Covid casts shadow over Basant festivities in dargah | Delhi News
The centuries-old celebration is believed to have started with Hazrat Nizamuddin Auliya’s disciple, Amir Khusrau, who wanted to bring a smile to his master who at the time was mourning the loss of his nephew, Khwaja Taqiuddin Nuh. Author and historian Rana Safvi explained, “According to popular belief, one day Hazrat Amir Khusrau saw women dressed in yellow clothes and wearing mustard flowers going happily to offer the flowers to their deity on the occasion of Basant Panchami. Hazrat Nizamuddin Auliya was mourning his nephew and Amir Khusrau, in order to bring a smile to his spiritual master’s face, dressed in yellow and began to sing a song.
Seeing his disciple dressed in a yellow sari bearing mustard flowers made the saint smile. For Nizamuddin’s followers, it became a cause for rejoicing and Basant Panchami has been celebrated with fervor ever since. “The saint smiled and it became an annual celebration at the dargah. This is described in detail in the 18th century memoir Muraqqa-e-Delhi by Dargah Quli Khan,” Safvi said.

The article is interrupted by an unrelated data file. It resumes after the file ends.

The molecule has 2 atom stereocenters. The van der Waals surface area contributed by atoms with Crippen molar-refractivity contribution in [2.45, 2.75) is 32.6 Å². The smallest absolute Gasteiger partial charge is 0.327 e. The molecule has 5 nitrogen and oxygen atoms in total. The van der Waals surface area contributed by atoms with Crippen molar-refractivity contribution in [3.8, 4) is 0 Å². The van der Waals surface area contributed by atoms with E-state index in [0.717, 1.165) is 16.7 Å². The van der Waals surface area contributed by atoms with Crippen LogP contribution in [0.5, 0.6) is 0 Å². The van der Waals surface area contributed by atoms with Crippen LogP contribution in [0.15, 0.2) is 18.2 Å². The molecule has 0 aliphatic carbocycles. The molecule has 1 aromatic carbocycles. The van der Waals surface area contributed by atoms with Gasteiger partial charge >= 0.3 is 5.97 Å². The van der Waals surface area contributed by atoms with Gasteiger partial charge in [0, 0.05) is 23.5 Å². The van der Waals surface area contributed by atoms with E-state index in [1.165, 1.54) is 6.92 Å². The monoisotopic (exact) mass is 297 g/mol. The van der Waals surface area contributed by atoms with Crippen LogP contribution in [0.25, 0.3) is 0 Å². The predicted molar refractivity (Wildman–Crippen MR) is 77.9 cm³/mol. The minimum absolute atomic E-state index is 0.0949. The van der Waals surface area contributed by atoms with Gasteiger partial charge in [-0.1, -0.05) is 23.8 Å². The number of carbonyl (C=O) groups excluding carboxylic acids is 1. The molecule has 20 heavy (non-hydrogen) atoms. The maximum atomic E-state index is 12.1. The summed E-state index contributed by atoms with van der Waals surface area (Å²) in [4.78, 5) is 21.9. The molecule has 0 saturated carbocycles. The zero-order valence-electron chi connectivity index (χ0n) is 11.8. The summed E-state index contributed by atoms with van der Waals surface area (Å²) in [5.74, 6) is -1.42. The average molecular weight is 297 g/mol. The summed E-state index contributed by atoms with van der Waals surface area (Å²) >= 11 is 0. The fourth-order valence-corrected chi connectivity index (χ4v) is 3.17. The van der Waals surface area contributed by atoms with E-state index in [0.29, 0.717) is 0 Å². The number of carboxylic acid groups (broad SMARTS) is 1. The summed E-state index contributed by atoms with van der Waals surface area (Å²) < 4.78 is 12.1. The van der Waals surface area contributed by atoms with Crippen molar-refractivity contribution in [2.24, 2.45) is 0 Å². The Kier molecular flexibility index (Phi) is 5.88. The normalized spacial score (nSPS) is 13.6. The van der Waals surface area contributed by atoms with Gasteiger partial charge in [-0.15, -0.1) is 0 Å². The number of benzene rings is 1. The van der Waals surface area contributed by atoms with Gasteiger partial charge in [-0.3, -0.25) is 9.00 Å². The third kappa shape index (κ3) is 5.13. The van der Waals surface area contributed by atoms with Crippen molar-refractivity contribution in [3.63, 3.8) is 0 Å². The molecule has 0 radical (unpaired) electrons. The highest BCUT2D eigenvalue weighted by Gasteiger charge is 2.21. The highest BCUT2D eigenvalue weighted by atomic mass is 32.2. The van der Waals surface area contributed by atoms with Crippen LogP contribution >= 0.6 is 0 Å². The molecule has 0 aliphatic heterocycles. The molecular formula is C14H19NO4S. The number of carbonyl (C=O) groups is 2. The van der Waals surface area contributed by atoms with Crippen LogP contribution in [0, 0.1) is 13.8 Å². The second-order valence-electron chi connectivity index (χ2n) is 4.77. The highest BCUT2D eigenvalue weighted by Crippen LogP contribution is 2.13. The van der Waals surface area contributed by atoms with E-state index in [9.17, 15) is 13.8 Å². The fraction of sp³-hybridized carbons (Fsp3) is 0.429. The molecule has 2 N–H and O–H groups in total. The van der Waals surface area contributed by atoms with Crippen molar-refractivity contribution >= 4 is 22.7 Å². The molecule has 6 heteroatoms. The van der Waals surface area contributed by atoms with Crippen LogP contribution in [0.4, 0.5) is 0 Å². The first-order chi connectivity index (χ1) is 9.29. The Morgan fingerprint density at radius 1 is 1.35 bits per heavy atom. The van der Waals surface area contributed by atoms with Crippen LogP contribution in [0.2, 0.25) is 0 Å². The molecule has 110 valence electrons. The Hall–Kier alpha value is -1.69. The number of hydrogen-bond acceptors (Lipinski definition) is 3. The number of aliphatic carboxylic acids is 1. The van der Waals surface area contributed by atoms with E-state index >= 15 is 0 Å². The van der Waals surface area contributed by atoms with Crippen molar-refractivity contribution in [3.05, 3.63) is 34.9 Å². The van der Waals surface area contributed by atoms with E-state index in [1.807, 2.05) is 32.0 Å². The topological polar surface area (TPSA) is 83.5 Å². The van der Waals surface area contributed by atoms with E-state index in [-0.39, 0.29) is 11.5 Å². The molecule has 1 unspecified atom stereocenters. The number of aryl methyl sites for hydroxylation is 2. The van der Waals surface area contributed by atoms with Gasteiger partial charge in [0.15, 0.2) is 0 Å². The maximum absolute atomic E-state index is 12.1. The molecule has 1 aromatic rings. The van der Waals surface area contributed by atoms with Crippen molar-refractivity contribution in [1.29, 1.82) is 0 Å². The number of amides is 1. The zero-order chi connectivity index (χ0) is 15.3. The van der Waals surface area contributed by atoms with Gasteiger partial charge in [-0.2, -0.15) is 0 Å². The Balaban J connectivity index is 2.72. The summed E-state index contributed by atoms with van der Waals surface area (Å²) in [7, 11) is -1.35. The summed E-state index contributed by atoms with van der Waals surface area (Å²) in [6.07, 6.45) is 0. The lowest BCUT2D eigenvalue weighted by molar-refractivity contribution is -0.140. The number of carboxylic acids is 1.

This is also the only time qawwalis are sung inside the shrine where the tomb of the Sufi saint is located. Shrine manager Syed Mohammad Salmi Nizami explained, “Usually qawwalis are sung in the courtyard. Basant Panchami is the only day when chanting occurs inside the shrine. This year too, it will be the same, but only those involved in the dargah will celebrate the feast among themselves.
Elaborating on the restrictions, Syed Kashif Ali Nizami, chief in charge of the dargah, said, “Usually a huge crowd gathers at Basant Panchami, but now the scenario is different. People themselves are not too comfortable being part of large crowds. Previously, we used to send detailed messages about the programs to be organized, but this year we are not doing anything like that. He added: “Although a real procession will not take place, in case one or two qawwal want to perform ceremonially, we will allow them. All rituals will be followed but in the absence of crowds.
Although celebrations will be muted this year, what is expected to continue is the weaving of traditions, rituals and cultural syncretism for which the Nizamuddin dargah is known for.